JP: I love and have always loved being active. Over the past year, I’ve been living with and helping take care of my Dad and all the work around the house that he can no longer do. It makes him happy, and it makes me happy to help and get in some exercise mowing the lawn, and doing other chores. I enjoy going for walks as well. I find walking to be highly therapeutic.
1 In Music: Success to you is…?
JP: [Success is…] Waking up every day knowing I get to do what I love to do
and that people still want to hear me do it.
1 In Music: What do you wish you were told when you started out and that you think would help anyone who starts out?
JP: Figure out who you are and continue to be and grow as that individual.
You work in an industry full of many people who don’t know who they are or want someone to tell them what to be. If you’ve got that figured out, you’re already ahead of the pack. And don’t make music that you don’t want to make, no matter what anyone says. Go with what your gut and heart tell you, and make the stuff that speaks to you.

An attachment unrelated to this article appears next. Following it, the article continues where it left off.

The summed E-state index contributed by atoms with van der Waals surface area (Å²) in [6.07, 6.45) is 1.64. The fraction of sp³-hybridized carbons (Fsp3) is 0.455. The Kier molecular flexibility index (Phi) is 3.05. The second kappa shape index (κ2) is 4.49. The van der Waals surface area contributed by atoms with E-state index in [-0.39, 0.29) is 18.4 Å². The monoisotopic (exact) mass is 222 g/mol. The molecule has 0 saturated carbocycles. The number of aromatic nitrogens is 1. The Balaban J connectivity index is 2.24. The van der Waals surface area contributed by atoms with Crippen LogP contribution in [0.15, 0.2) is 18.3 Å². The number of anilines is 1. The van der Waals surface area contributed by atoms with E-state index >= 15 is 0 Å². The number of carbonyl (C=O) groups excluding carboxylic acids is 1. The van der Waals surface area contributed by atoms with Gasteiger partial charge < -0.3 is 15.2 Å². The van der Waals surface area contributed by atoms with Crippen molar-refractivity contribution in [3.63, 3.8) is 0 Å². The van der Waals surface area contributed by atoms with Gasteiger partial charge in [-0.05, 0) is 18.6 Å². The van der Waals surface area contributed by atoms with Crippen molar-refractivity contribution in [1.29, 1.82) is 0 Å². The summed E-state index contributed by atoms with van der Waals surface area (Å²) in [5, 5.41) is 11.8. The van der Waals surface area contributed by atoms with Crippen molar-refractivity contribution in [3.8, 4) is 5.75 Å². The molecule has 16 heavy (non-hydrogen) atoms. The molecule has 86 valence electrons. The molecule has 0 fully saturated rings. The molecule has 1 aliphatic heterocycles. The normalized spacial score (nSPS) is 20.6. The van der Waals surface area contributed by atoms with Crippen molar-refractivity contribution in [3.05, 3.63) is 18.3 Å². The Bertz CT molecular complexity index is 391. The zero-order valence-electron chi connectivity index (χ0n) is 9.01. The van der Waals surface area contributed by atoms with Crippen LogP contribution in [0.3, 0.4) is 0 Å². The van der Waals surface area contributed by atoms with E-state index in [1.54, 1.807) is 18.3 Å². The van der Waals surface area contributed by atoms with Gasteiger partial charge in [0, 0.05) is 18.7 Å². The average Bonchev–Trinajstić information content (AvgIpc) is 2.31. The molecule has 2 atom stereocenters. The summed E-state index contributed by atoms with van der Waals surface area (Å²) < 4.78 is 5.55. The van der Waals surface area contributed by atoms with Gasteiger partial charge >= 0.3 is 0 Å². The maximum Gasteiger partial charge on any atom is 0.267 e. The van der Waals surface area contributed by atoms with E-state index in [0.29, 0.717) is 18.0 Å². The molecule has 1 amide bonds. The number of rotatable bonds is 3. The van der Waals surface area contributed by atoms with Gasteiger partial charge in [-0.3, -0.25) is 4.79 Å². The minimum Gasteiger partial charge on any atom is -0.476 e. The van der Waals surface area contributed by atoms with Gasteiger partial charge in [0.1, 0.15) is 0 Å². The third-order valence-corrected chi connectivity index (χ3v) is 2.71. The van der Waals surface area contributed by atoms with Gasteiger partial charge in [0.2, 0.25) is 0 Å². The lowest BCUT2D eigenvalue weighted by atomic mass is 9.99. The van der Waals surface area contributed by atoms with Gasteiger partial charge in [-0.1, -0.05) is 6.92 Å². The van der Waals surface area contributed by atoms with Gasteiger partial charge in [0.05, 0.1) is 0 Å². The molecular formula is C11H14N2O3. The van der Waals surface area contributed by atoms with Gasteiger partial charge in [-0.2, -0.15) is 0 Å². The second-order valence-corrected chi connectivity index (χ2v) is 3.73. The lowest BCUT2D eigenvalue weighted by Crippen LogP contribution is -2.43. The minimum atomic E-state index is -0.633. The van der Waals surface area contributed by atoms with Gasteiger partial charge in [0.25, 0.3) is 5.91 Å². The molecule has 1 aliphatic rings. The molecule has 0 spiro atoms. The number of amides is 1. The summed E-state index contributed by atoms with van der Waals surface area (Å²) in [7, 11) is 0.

People will connect with the sincerity and attachment you have to your music.
1 In Music: Tell us about your latest projects?
JP: My latest LP, “Things To Come“, came out earlier this year in January. We all have those crucial crossroad points in our life, a moment in which you have to look at what you’ve got and realistically decide what’s next and what’s for the best. “Things To Come” is about the journey that got me there, a rollercoaster ride of drugs and alcohol, a search for the correct answers for myself. Was it that my life was over, or was it that something greater was about to begin. That was my choice to make, and I chose the latter. I walked that path until it almost killed me, and then with the help of the ones I love most, I made a shift. I quit drinking because it was destroying me, my friendships, and all I had worked to achieve. There were plenty of good times and travels there, but I had more to do, and I was finally ready to face myself and get back on track. This is a song for the future and comes with the knowledge that we are in control of our own lives, and we should look forward to that, no matter how rough it gets. Here’s to you, to now, and to all the Things To Come.